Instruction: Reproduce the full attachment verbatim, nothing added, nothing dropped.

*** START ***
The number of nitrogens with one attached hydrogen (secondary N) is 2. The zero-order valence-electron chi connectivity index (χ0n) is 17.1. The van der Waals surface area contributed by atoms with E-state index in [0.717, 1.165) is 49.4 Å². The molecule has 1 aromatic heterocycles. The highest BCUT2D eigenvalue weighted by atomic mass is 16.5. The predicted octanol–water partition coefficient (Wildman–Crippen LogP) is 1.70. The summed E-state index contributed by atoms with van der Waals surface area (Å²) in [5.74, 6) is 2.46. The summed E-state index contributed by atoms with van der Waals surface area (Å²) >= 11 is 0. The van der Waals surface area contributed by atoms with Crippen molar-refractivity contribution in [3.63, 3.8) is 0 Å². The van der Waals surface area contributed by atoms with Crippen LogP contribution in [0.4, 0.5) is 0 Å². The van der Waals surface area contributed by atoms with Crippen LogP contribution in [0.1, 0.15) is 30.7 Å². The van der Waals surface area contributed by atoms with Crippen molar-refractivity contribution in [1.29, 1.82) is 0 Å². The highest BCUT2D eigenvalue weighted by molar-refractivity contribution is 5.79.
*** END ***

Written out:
The number of nitrogens with one attached hydrogen (secondary N) is 2. The zero-order valence-electron chi connectivity index (χ0n) is 17.1. The van der Waals surface area contributed by atoms with E-state index in [0.717, 1.165) is 49.4 Å². The molecule has 1 aromatic heterocycles. The highest BCUT2D eigenvalue weighted by atomic mass is 16.5. The predicted octanol–water partition coefficient (Wildman–Crippen LogP) is 1.70. The summed E-state index contributed by atoms with van der Waals surface area (Å²) in [5.74, 6) is 2.46. The summed E-state index contributed by atoms with van der Waals surface area (Å²) >= 11 is 0. The van der Waals surface area contributed by atoms with Crippen molar-refractivity contribution in [3.63, 3.8) is 0 Å². The van der Waals surface area contributed by atoms with Crippen LogP contribution in [0.4, 0.5) is 0 Å². The van der Waals surface area contributed by atoms with Crippen LogP contribution in [0.1, 0.15) is 30.7 Å². The van der Waals surface area contributed by atoms with Crippen molar-refractivity contribution in [1.29, 1.82) is 0 Å². The highest BCUT2D eigenvalue weighted by molar-refractivity contribution is 5.79.